Make your own free website on




Min's main Temple in Gebut        

Sanctuary of Min

  Sacred lake of Min

  More about Min

God servants of Min

Priesthood of Egypt

Horus's Temple in Gesy

History of Horus

History Horus the elder

Festival days of Horus

Defending the Kingdom


Temple of Nun

Temple of Imhotep

Temple of Tawerwt

Trade and tribute

Leave Offerings or comments

View offerings 

Shrine to Min in Sile

Find out your birth tree

House of Senenmut  


A select few priests were involved in the ceremonies centered on the sanctuary. Accompanied by incense and lamps, and scattering purified water from the sacred lake, the High Priest approached the shrine saying, "I am a pure one." He would break the clay seal on the door of the shrine, and open it to reveal the gold statue of the god. This he would decorate before making an offering of food. The priests then left the sanctuary with someone sweeping the floor as they left, so as not to leave behind any traces of their presence.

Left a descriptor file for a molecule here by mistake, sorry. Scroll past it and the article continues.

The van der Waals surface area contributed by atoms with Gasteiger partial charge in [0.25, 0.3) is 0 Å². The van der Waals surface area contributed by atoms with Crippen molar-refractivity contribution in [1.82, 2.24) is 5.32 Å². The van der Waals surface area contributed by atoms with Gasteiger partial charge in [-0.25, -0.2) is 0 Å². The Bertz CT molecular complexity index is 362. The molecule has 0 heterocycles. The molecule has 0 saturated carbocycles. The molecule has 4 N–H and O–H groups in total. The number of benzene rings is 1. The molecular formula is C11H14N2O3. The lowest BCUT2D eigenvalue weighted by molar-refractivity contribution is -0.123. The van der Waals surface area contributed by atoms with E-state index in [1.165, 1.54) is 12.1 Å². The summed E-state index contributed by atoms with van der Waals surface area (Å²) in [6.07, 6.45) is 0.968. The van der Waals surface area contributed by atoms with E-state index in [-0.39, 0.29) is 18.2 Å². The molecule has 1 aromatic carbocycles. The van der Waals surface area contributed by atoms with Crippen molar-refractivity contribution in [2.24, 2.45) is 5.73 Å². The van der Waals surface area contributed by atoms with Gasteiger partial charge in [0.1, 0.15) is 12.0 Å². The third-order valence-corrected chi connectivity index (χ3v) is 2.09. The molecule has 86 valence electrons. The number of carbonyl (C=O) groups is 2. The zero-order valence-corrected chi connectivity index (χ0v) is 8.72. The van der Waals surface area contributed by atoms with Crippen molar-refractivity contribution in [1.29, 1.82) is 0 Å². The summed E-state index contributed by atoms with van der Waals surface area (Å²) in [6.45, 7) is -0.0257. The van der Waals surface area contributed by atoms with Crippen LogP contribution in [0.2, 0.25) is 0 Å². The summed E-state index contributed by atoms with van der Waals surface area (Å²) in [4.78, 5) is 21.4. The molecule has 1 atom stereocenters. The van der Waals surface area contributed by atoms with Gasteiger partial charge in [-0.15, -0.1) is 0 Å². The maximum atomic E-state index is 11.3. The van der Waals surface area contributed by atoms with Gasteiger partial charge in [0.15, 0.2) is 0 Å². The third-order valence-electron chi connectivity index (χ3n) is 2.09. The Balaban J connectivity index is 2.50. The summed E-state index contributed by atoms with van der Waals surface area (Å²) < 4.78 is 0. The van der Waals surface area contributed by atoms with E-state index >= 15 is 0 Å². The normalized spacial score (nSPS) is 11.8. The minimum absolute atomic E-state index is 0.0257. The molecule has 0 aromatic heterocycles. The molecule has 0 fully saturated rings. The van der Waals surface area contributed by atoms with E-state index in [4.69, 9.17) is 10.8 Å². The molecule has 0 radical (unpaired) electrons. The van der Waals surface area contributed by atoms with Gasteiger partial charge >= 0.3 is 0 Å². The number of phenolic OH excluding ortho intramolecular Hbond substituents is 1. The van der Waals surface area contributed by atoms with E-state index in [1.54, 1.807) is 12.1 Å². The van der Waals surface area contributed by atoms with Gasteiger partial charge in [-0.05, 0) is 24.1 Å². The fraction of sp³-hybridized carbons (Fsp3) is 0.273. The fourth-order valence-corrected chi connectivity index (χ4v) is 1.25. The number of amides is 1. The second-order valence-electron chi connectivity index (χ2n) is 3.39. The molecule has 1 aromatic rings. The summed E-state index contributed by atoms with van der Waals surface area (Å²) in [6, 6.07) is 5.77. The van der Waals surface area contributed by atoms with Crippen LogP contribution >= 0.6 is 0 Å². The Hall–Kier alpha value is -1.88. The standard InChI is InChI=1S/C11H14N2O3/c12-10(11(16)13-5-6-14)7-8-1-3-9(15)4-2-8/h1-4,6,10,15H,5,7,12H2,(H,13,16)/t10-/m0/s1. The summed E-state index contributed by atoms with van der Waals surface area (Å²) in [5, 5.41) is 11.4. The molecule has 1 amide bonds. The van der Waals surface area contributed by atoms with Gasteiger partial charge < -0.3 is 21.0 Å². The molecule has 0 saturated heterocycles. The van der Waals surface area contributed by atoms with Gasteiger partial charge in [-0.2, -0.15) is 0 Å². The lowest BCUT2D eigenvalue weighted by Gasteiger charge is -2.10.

Min is another form of Amun and was chiefly worshipped at Coptos and Panopolis. He wears the plumed head-dress of Amun and holds a whip-like sceptre. He is also shown holding his erect phallus in his left hand. Though the Greeks identified him with Pan there is nothing Pan-like about him. Min is a proud, regal figure. His ancient symbol was the thunderbolt and he was sometimes considered to have been the creator of the world, or even as another form of Horus. Coptos became an important entrepot for desert trading expeditions and so Min became the god of roads and travellers. As god of fecundity he was also god of crops, and the first sheaf of wheat was offered to him by the Pharaoh at harvest time. His sacred animal was a white bull while the games of Panopolis were held in his honour during the period of Greek influence.